Homeostatic Adjustment of Loblolly Pine to CO2 Enrichment Page: 4 of 6
This report is part of the collection entitled: Office of Scientific & Technical Information Technical Reports and was provided to Digital Library by the UNT Libraries Government Documents Department.
The following text was automatically extracted from the image on this page using optical character recognition software:
Naidu, S.L., E.H. DeLucia and R.B. Thomas. 1998. Contrasting patterns of biomass
allocation in dominant and suppressed loblolly pine. Canadian Journal of
Forest Research 28: 1116-1124.
We compared size-dependent allometries of canopy dominant and suppressed loblolly
pine trees from stands of different ages to determine if patterns of biomass allocation
were different. This study developed the allometric relationships of loblolly pine trees
that we use to estimate biomass production from tree diameter at breast height in the
Duke FACE experiment.
DeLucia, E.H., J.G. Hamilton, S.L. Naidu, R.B. Thomas, J.A. Andrews, A. Finzi, M.
Lavine, R. Matamala, J.E. Mohan, G.R. Hendrey, and W.H. Schlesinger.
1999. Net primary production of a forested ecosystem under experimental
CO2 enrichment. Science 284: 1177-1179.
This study showed that trees in elevated CO2 rings grew 25% faster than trees in the
ambient CO2 rings after two years of CO2 enrichment. The findings provided the first
real data that allowed for global extrapolation on the ability of forests to sequester
increasing human-caused carbon dioxide emissions. These results suggested that if all
forests worldwide were to grow 25% faster in 50 years than they do now, forest trees
could absorb about half the expected CO2 emissions from fossil-fuel combustion.
Obviously, loblolly pines are fast growing species and don't represent forest species
globally so the 25 % stimulation in growth is more likely an upper limit for what the
world's vegetation can do.
DeLucia, E.H., R.B. Thomas and J.K. Ward, editors. 1999. Critical assessment of
the response of forest ecosystems to elevated atmospheric carbon dioxide.
Tree Physiology, special volume. 19 (4/5): 211-335.
This special issue of Tree Physiology was a collection of peer-reviewed papers presented
at a workshop entitled Critical Assessment of the Response of Forest Ecosystems to
Elevated Atmospheric Carbon Dioxide, partially supported by U.S. Department of
Herrick, J.D. and R. B. Thomas. 1999. Effects of CO2 enrichment on the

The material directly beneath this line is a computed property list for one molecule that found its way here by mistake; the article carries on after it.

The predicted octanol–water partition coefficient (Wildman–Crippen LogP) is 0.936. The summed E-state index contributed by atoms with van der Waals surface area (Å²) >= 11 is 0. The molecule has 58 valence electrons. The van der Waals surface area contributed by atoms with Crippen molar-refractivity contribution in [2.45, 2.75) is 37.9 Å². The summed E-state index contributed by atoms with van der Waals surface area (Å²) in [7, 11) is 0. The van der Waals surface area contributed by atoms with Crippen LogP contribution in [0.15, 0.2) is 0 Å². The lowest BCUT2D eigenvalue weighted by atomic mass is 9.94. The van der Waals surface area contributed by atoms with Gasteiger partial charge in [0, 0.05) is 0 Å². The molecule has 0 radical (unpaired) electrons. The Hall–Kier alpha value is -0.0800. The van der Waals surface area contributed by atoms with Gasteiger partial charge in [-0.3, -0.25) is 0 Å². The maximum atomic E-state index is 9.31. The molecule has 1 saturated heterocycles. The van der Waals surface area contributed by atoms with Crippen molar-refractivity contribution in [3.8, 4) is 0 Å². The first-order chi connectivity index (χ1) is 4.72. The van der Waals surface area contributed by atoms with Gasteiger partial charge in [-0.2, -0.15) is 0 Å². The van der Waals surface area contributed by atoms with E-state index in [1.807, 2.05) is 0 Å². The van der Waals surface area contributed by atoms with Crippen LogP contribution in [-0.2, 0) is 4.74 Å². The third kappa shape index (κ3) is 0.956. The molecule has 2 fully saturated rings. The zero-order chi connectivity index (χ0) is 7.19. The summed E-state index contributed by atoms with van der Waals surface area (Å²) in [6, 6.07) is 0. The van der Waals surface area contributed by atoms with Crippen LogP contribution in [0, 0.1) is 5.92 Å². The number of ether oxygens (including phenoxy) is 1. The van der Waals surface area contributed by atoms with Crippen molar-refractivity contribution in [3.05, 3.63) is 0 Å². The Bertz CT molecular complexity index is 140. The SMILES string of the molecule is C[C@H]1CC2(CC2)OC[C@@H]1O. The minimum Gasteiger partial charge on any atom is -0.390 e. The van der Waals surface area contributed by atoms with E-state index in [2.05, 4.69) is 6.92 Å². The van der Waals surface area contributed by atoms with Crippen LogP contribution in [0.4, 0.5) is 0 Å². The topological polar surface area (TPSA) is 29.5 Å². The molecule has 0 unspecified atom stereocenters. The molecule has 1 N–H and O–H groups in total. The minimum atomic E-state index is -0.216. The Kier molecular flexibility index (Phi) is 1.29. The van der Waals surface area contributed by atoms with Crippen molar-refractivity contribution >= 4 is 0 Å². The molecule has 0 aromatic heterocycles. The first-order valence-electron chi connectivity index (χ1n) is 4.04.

photosynthetic light response of sun and shade leaves of canopy swectgum
trees (Liquidambar styraciflua L.) in a forest ecosystem. Tree Physiology 19:
In this study using the dominant hardwood tree in the forest, we determined whether
photosynthetic behavior of leaves from the top of the tree differed from that of leaves
from the bottom of the tree. We found that they did differ and the differences were based
on differing leaf morphology and physiology in the sun and the shade. Sun leaves of
sweetgum trees had greater thickness, N and chlorophyll per unit leaf area than shade
leaves, as well as higher light-saturated net photosynthetic rates. As a result, the CO2-
stimulation of photosynthesis of sun leaves was almost twice as great as the C02-
stimulation of shade leaves. Since shade leaves make up a higher percentage of the total
Here’s what’s next.
This report can be searched. Note: Results may vary based on the legibility of text within the document.
Tools / Downloads
Get a copy of this page or view the extracted text.
Citing and Sharing
Basic information for referencing this web page. We also provide extended guidance on usage rights, references, copying or embedding.
Reference the current page of this Report.
Homeostatic Adjustment of Loblolly Pine to CO2 Enrichment, report, March 15, 2003; United States. (digital.library.unt.edu/ark:/67531/metadc889831/m1/4/: accessed November 24, 2017), University of North Texas Libraries, Digital Library, digital.library.unt.edu; crediting UNT Libraries Government Documents Department.